Updated: Dec 2, 2021
This approach is the teaching of yoga to help re-connect our bodies from experiences of shock trauma, PTSD, complex PTSD and developmental trauma. It is based on the knowledge of how to provide a safe and supportive class for individuals who have had experiences of chronic stress, trauma, and/or oppression. Trauma-informed yoga (TIY) is, in easy words, "yoga neuroscience-and-cultural-sensitive-informed". The interest in making yoga and meditation more accessible is increasing, as well as the evidence and research for better practices. A quick search in google scholar shows thousand of studies about "yoga + trauma". Altho, it could be a common belief that these practices are always beneficial, developing the frameworks with an empirical base is needed when it is about vulnerable individuals. I personally use TIY always, as an adjunctive intervention in mental health, as well as a general guidelines in all my classes, to promote safety and self-regulation. Sensorial Yoga is a practice trauma-informed oriented, I have designed for regular practitioners.
Stress and Yoga
Stress happens in the body, it is a physiological phenomenon in seeking survival. We naturally respond in a somatic way to adversities and daily life challenges. When we intentionally use movement and breathing techniques we are changing our internal chemistry (a very common example is when one gets dizzy breathing different than normally, hyperventilation). Yoga affects directly the state of our body and mind because it affects our nervous system. Yoga can activate or engage either the sympathetic or parasympathetic nervous system, both parts of the autonomic nervous system. To make a yoga practice safe, we must acknowledge how it could be a possible trigger and how it interferes with self-regulation capacities. Yoga, and other somatic techniques, works in two directions simultaneously : bottom-up and Top-down. Bottom-up from the body to brain (or from brain stem to the prefrontal cortex), doing movement, breathing, sensory awareness, and Top-down, from the thinking mind to the body, with guided attention, guided meditation, guided visualisation, using words. These are ways in which our nervous system processes responses and changes. This is why in yoga safety and language matters. In both cases, we are changing our body-mind state by influencing and affecting our brain and autonomic nervous system, ANS. The ANS works by unfolding quick hormonal reactions through the whole body through blood stream. Stress and trauma related symptoms compromise the ANS's capacities to self regulate. Yoga has been researched to improve heart rate variability, which is a measurable marker of well-balanced functioning ANS. This balance is equivalent to a healthy window of tolerance, responsiveness, mood, emotional modulation, and, broadly, to long-term health. Also, when coping with traumatic stress, the circuits inside the brain are compromised, between the amygdala (a structure in charge of detect danger or threat from sensory inputs), our emotional brain (also linked to memory), and our medial prefrontal cortex (the front part of the brain responsible for executive functions, thinking rationally and planning).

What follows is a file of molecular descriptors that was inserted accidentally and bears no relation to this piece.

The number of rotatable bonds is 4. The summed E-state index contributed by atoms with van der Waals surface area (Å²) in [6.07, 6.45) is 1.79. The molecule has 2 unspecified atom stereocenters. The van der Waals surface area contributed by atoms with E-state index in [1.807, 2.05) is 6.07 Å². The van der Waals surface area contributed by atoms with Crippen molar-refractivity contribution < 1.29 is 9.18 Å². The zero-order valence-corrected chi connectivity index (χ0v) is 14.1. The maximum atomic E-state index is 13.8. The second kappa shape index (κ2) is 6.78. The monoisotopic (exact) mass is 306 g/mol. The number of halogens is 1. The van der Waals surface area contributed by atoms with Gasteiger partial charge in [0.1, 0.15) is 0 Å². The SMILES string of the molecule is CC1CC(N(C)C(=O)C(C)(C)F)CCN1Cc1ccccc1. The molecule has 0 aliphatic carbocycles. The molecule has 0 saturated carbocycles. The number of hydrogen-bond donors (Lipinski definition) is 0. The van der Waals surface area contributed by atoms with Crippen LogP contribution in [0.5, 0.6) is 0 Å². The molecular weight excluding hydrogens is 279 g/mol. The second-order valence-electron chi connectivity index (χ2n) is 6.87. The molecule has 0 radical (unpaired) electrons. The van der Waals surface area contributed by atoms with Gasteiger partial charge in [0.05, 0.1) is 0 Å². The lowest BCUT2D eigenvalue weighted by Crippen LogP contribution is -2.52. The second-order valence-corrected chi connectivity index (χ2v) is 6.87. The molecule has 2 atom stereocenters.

Beyond the physiology
TIY might help us distinguish when the yoga practice we are providing is either beneficial or potentially harmful in terms of nervous system responses and regulation. It will also provide us resources to understand the interconnected and social nature of trauma: the power dynamics. This is important considering the prevalence of chronic stress, anxiety, and adverse experiences, and how they are intimately related to the cultural constructed dynamics we embody.
As a summary, in my own words, I will explain TIY aspects of knowledge and good practices.
trauma as a subjective imprint in the body and brain and its individual and relational nuances.
the human nervous system functions and structures, and how they are impacted by stress and trauma.
the potential triggering effect of practices related to yoga: forms (yoga postures), stillness meditation, etc.
the role of the sensory-motor systems in developing stress coping mechanisms, in emotional regulation, and in the process of learning.
the role of the body and brain in terms of self-regulation.
the importance of relationships and co-regulation.
awareness of power dynamics in the teaching setting, considering intersectionality in our space of practice and teaching.
Questioning the power dynamics, ableist practices, accessibility in the context of teaching.
To promote an experience of relational attunement, choice-making, and taking action (volition)
To create a safe practice that supports resilience, moving between activation of the sympathetic nervous system and the engagement of the parasympathetic nervous system (eustress).
To safely enhance interoception, which is the perception of internal sensations.
To provide a safe embodied practice that promotes empowerment through agency and ownership.
To be aware of the use of language, touch cues, and ritualistic practices.
To be aware of our scope of practice.
The ideas exposed in post were informed and inspired by the following literature and articles:
- David Emerson, Trauma-Sensitive Yoga in Therapy: bringing the body into treatment. W. W. Norton, 2015.
- David Emerson, Elizabeth Hopper, Overcoming Trauma through Yoga. NAB, 2011.
- Bessel A. van der Kolk, The Body Keeps the Score, brain, mind and body in the healing of trauma. New York, 2014.
- L. Justice, C. Brems, K. Ehlers; Bridging Body and Mind: Considerations for Trauma-Informed Yoga. International Journal of Yoga Therapy- No. 28 (2018)
- C. Cook-Cottone, M. LaVigne, W. Guyker, L. Travers, E. Lemish and P. Elenson; Trauma-Informed Yoga: An Embodied, cognitive-relational Framework. International Journal of Complementary & Alternative Medicine. Volume 9 (2017).